If you want to dive deeper into backpack and hand sprayer output, or how they compare to one another, do check out these resources:
Changing Output of Spot Sprayers & Small Boom Sprayers
12-volt pumps are the workhorse when it comes to spot sprayers and small boom sprayers. These sprayers use a regulating valve to control the operating pressure of the system. Adjusting this valve will change your sprayer output.
The valve controls flow by diverting liquid from the discharge of your pump back to the tank. When you open the regulating valve more liquid will be “bypassed” and your sprayer output will be lower. When you close the regulating valve, your sprayer output increases.
The valve is usually paired with a pressure gauge. This provides you with a reference point for different levels of flow. You can calibrate your sprayer to determine the output of your sprayer at different pressures in order to know what pressure you should spray at when you drive at a certain speed.
If your sprayer is not a boom sprayer, but instead a spot sprayer with just a spray wand. The output is regulated the same way. However, your application rate will depend on how you spray. As with a backpack sprayer, you have control over where the liquid is directed and how long you are spraying a specific spot.
Changing Skid Sprayer Output
Skid sprayers are similar to a spot spray because again, the user controls where and how long an area or tree is sprayed with the spray gun. The output of these sprayers is also controlled with a regulating valve paired with a pressure gauge.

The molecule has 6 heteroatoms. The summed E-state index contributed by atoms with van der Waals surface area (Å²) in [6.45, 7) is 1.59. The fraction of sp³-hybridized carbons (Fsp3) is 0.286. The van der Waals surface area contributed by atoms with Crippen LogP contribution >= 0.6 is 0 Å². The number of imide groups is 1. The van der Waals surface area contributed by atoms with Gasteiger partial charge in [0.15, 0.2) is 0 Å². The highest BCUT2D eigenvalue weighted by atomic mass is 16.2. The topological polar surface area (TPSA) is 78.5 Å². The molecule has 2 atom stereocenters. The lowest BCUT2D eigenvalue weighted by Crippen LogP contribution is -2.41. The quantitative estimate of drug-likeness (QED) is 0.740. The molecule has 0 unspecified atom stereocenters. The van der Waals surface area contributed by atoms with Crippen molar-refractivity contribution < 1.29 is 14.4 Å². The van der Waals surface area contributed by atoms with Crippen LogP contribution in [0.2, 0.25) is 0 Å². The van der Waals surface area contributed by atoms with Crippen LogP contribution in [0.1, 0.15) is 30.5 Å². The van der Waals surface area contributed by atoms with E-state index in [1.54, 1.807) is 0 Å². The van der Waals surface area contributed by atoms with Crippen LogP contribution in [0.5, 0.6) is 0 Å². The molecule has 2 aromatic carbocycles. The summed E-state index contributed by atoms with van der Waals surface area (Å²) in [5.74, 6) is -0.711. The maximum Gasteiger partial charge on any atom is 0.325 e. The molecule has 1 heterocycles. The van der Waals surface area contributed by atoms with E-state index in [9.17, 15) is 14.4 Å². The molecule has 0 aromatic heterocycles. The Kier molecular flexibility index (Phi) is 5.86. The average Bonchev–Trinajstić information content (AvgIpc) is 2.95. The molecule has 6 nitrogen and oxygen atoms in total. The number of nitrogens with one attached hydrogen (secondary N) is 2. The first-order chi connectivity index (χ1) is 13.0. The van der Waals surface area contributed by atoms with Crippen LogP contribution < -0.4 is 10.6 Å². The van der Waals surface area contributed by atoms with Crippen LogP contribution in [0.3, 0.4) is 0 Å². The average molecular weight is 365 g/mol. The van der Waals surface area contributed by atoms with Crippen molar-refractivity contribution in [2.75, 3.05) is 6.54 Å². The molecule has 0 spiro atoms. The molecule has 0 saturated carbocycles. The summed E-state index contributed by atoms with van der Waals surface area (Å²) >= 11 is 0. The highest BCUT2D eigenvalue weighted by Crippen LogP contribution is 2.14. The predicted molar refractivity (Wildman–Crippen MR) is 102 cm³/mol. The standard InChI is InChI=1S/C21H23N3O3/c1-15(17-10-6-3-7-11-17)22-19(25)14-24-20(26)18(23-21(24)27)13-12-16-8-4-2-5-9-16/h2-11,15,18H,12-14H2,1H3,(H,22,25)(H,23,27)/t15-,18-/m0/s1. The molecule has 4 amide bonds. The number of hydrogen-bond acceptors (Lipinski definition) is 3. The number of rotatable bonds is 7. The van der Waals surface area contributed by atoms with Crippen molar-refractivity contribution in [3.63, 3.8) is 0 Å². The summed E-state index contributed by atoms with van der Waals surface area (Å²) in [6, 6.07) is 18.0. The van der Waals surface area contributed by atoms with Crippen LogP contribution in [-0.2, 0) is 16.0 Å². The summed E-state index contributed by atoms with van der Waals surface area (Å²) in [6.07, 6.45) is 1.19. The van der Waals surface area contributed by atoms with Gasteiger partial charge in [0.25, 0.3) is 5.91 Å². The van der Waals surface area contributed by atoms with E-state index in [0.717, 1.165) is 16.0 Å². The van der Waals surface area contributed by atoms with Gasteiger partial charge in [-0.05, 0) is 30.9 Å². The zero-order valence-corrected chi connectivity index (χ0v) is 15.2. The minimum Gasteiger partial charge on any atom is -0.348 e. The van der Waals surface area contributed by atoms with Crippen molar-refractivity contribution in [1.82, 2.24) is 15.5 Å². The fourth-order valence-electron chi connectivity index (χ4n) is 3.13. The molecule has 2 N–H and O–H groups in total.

Adjusting the Output of Agricultural Boom Sprayers
Changing the output on a large agricultural sprayer can still be done with a regulating valve, but the methods used to control these valves are more complicated. These more complex controls allow the operator to monitor and control things from the cab of the sprayer or tractor.
The regulating valves used on these types of sprayers are electronic motor actuated. They work in conjunction with a flowmeter or pressure sensor. A rate control computer in the cab is used to automatically adjust the regulating valve. This results in the correct amount of flow or output from the sprayer to apply chemicals evenly across the entire field.
A lot of variables will affect the application rate of a sprayer, you can learn more about calculating how much volume you need to spray per minute to achieve your application rate, and how to calculate gallons per acre in this article on sprayer calibration formulas.
What if My Sprayer Has No Regulating Valve?
It is possible that your spot sprayer or lawn spray does not have a regulating valve on it. Low-flow 12-volt sprayer pumps don’t necessarily require one, however, it is a good idea to keep your pump from cycling. It is also necessary if you want to vary your output. If you want to add a regulating valve to your sprayer, be sure to read this article about sprayer regulating valves where I cover how to add one.